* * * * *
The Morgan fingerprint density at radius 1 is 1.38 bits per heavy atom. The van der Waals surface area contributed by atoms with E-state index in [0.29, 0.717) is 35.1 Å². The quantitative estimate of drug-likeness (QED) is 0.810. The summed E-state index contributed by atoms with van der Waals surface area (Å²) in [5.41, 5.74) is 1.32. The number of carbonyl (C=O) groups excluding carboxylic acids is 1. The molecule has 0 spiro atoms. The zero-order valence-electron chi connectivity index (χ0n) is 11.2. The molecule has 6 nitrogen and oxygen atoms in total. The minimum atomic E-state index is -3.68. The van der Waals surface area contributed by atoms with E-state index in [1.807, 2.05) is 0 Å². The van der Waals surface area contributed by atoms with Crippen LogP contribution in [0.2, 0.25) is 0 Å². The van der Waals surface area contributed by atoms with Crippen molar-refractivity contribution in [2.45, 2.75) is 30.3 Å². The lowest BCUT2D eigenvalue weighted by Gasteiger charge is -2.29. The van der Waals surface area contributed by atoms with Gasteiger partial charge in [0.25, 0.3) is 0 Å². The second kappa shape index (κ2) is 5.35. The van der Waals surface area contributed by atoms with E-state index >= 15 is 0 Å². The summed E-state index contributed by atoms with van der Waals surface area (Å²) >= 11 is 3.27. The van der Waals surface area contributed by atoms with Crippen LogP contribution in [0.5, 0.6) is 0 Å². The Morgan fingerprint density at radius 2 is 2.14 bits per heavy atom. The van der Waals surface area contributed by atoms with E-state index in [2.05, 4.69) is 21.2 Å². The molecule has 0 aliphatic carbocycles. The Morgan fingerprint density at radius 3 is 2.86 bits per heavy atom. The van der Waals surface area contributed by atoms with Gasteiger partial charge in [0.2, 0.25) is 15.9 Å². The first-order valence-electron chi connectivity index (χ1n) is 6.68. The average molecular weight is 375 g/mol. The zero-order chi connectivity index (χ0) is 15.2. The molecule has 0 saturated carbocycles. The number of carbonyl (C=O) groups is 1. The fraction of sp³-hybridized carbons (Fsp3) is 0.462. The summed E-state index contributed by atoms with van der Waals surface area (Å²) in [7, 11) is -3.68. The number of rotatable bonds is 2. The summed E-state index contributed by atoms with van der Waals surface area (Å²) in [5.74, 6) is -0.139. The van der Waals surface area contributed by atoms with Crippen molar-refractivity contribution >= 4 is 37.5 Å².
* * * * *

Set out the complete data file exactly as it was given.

The Morgan fingerprint density at radius 1 is 1.38 bits per heavy atom. The van der Waals surface area contributed by atoms with E-state index in [0.29, 0.717) is 35.1 Å². The quantitative estimate of drug-likeness (QED) is 0.810. The summed E-state index contributed by atoms with van der Waals surface area (Å²) in [5.41, 5.74) is 1.32. The number of carbonyl (C=O) groups excluding carboxylic acids is 1. The molecule has 0 spiro atoms. The zero-order valence-electron chi connectivity index (χ0n) is 11.2. The molecule has 6 nitrogen and oxygen atoms in total. The minimum atomic E-state index is -3.68. The van der Waals surface area contributed by atoms with E-state index in [1.807, 2.05) is 0 Å². The van der Waals surface area contributed by atoms with Crippen LogP contribution in [0.2, 0.25) is 0 Å². The van der Waals surface area contributed by atoms with Crippen molar-refractivity contribution in [2.45, 2.75) is 30.3 Å². The lowest BCUT2D eigenvalue weighted by Gasteiger charge is -2.29. The van der Waals surface area contributed by atoms with Gasteiger partial charge in [0.25, 0.3) is 0 Å². The second kappa shape index (κ2) is 5.35. The van der Waals surface area contributed by atoms with E-state index >= 15 is 0 Å². The summed E-state index contributed by atoms with van der Waals surface area (Å²) >= 11 is 3.27. The van der Waals surface area contributed by atoms with Crippen LogP contribution in [0.5, 0.6) is 0 Å². The Morgan fingerprint density at radius 2 is 2.14 bits per heavy atom. The van der Waals surface area contributed by atoms with E-state index in [2.05, 4.69) is 21.2 Å². The molecule has 0 aliphatic carbocycles. The Morgan fingerprint density at radius 3 is 2.86 bits per heavy atom. The van der Waals surface area contributed by atoms with Gasteiger partial charge in [0.2, 0.25) is 15.9 Å². The first-order valence-electron chi connectivity index (χ1n) is 6.68. The average molecular weight is 375 g/mol. The zero-order chi connectivity index (χ0) is 15.2. The molecule has 0 saturated carbocycles. The number of carbonyl (C=O) groups is 1. The fraction of sp³-hybridized carbons (Fsp3) is 0.462. The summed E-state index contributed by atoms with van der Waals surface area (Å²) in [7, 11) is -3.68. The number of rotatable bonds is 2. The summed E-state index contributed by atoms with van der Waals surface area (Å²) in [5.74, 6) is -0.139. The van der Waals surface area contributed by atoms with Crippen molar-refractivity contribution >= 4 is 37.5 Å².